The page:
Sabarmati Ashram: To be or not to beby Monarose Sheila Pereira November 18 2021, 12:00 am Estimated Reading Time: 3 mins, 17 secs
The government is mulling over revamping Sabarmati Ashram; people from various walks of life talk to Monarose Sheila Pereira about their views on the same. Listen in, folks.
Adv. Unnati Dhurandhar
Sage-like simplicity was the quintessential feature of Mahatma Gandhi's Civil Disobedience Movement. Sabarmati was the epicenter of Gandhian Satyagraha against imperial British rule. It is at Sabarmati that Baapu waged a war against the Manchester manufactured British textile products and as an alternative gave us a simple tool to weave eco-friendly cotton fabric called the 'Charkha'. I sincerely feel that we cannot make a mega million dollar corporate spectacle at Sabarmati, as it would defeat the very connect that it has with the common people, i.e. peasants and farmers for whom Bapu gave a slogan of ‘Swadeshi’ i.e. indigenously developed charkha woven cotton fabric.
Jitendra Tripathi, Student - Indian Institute of Tourism and Travel Management
Authenticity is the mother of attraction at a particular destination. If it is lost, there will be no desire to visit the place; whereas basic amenities should be taken care of so that tourists can heave a sigh of relief and elevate their inner peace.
It is the icing on the cake when you get an opportunity to connect with your soul sitting in solitude on the banks of the Sabarmati riverfront at the ashram. Visiting Sabarmati ashram per se is getting positive vibes and once you are there definitely you want to extract more ineffable memories. It should not be renovated but it should remain as it is and, on the flip side, more facilities should be provided to add to more invigorating and rejuvenating experiences.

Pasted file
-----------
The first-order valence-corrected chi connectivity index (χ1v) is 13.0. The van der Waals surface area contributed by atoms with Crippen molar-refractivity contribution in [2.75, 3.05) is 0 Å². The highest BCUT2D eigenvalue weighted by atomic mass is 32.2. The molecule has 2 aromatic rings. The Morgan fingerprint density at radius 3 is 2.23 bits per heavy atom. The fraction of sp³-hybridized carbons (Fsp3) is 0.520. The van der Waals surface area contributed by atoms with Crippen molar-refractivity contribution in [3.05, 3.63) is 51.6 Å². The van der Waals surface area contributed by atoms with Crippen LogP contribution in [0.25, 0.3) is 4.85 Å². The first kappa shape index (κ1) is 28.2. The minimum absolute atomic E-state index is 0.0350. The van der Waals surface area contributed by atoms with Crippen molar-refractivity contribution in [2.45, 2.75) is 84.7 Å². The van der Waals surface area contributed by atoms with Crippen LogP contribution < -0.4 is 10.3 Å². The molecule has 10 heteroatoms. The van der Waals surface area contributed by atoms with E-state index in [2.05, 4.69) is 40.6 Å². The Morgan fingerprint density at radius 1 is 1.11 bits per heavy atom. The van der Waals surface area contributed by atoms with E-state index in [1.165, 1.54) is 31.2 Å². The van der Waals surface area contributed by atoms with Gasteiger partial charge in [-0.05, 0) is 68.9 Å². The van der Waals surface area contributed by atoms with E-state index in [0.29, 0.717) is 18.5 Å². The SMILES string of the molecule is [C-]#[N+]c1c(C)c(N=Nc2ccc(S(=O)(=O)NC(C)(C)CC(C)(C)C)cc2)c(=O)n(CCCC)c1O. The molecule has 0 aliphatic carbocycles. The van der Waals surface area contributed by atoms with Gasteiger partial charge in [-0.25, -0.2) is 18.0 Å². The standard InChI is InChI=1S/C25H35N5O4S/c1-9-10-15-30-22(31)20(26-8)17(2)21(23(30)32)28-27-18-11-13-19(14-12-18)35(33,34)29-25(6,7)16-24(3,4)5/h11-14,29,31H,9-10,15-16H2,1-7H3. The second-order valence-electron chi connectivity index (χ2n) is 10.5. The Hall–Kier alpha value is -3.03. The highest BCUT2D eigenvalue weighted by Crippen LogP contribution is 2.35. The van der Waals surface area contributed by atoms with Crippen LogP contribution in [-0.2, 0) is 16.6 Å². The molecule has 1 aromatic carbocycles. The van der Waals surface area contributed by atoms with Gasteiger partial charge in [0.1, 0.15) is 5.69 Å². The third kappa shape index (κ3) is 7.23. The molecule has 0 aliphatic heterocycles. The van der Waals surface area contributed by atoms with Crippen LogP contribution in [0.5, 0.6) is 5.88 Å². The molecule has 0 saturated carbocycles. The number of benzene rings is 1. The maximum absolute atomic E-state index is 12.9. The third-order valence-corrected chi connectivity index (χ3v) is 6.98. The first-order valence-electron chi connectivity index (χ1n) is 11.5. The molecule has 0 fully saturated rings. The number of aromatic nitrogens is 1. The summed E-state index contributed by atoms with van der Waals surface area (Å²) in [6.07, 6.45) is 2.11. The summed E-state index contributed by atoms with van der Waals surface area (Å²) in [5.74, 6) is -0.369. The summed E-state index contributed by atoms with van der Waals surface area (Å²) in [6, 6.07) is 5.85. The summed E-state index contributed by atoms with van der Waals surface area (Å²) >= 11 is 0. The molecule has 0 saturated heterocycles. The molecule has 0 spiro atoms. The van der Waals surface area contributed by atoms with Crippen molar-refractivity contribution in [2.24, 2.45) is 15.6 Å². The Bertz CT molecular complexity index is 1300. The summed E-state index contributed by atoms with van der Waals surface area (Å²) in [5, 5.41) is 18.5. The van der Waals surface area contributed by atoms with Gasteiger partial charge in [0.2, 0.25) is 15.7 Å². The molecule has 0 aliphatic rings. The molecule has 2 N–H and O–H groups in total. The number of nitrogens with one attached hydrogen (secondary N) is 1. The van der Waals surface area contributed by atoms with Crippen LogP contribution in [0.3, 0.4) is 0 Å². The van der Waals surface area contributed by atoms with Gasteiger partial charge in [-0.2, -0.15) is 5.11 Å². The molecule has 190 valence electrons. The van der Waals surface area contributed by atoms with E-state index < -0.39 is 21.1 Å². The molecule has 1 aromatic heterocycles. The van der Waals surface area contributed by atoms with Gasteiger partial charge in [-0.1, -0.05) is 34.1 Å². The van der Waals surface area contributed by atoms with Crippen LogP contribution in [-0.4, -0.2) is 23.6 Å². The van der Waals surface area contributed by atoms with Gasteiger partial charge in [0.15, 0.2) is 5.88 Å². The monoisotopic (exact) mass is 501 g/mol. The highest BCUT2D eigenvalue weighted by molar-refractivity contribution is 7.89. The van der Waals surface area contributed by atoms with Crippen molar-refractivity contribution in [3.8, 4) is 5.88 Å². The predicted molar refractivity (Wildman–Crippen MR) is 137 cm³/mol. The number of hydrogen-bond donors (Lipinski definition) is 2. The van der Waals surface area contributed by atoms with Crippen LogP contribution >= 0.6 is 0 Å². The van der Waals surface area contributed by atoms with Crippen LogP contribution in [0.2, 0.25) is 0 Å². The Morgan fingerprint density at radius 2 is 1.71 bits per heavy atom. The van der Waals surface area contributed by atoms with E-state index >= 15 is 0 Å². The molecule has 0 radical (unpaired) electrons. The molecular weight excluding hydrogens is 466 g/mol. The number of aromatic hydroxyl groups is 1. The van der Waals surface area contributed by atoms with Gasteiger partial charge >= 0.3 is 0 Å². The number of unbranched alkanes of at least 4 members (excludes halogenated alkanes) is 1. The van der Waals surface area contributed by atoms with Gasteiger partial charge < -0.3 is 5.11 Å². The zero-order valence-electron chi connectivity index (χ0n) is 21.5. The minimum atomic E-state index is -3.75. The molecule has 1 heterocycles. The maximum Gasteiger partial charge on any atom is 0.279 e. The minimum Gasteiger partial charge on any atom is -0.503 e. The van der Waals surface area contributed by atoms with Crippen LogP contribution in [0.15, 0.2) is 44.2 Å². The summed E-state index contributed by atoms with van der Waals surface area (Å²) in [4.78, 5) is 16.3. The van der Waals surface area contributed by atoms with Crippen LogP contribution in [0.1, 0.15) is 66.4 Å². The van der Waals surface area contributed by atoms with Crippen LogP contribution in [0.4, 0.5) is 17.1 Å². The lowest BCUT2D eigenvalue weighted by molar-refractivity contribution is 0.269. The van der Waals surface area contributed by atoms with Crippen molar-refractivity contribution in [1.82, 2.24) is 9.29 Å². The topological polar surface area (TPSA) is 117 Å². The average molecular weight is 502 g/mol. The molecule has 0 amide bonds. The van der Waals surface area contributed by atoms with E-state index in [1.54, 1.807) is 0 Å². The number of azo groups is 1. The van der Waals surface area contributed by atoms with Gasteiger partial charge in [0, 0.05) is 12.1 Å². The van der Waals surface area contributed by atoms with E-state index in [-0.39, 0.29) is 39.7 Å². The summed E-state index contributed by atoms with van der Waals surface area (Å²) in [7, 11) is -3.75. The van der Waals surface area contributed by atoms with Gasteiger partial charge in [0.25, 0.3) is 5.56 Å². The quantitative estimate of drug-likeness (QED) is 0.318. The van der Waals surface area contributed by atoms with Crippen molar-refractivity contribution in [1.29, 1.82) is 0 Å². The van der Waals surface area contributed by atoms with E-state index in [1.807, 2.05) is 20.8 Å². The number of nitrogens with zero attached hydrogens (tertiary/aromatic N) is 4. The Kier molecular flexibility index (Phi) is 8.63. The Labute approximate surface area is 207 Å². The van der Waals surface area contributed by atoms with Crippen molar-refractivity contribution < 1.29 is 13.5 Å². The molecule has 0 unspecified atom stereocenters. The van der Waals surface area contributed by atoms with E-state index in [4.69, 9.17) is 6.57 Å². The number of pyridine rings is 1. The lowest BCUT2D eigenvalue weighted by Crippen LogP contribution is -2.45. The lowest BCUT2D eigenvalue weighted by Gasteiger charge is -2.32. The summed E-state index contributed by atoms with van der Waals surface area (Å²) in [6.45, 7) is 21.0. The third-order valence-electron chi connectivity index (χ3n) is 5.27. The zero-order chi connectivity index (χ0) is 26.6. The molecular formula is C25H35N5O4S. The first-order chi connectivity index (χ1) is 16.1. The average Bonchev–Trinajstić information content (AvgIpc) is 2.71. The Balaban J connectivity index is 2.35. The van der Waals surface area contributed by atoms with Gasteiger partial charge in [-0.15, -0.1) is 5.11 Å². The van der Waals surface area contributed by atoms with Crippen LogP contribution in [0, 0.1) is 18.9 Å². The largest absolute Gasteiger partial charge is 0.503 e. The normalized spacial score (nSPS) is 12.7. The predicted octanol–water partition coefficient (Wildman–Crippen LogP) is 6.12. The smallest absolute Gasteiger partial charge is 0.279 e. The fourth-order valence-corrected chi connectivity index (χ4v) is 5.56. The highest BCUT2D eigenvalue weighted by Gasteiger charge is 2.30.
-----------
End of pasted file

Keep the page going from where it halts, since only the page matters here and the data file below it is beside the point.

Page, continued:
Abdullah Khan, Doctorate student - visiting lecturer
I see no point in renovating historically relevant monuments just for the sake of it. We need to learn how to draw a fine line between renovating and maintaining. We recently lost Jalianwala Bagh to an unnecessary revamp; we won't ever get it back. As a history teacher, it pains me to see such monuments fall into the joke that renovations are.
These are historical monuments for a reason. Sure, keep maintaining them like we've been doing for centuries, but renovation? That's a big no. Hoping that Sabarmati survives this trap.
Nikunj Panchal, Student of Economics and Politics
Though it's a superb idea to restore monuments for the generations to come, while such works are being done it should be kept in mind that the simplicity and authenticity of the place remains. Specifically in this case as Gandhiji adhered to his simple way of life, revamping should be done without disturbing it. It's not the lavish facilities that attract the tourists to the Sabarmati ashram; it's in fact the quest to know the absolute natural and truthful life, which the Mahatma lived. In conclusion, I feel it can be and should be renovated, but as an attempt to restore the originality rather than revamping it into a modern museum.
Ankit Hari Prasad Singh, Videographer and Video Editor
It is not an ordinary place. Sabarmati Ashram is the residence of Mahatma Gandhi who fought for the independence of India. But the new generation is not interested in history and due to that our heritage is vanishing slowly. Most of the children don’t know about Mahatma Gandhiji and his sacrifices.
In India we have only a few ashrams left and it’s our duty to save our history. So it's very important to maintain Sabarmati Ashram without losing its authenticity.
Mahalaxmi Subramanian, French Tuition Teacher
If it is in bad shape it should be renovated but not changed. It should not be renovated just to make it a tourist attraction.
Those who believe in Gandhian values will visit it anyway whether it is simple or lavish. So we should focus on retaining the essence of the place.
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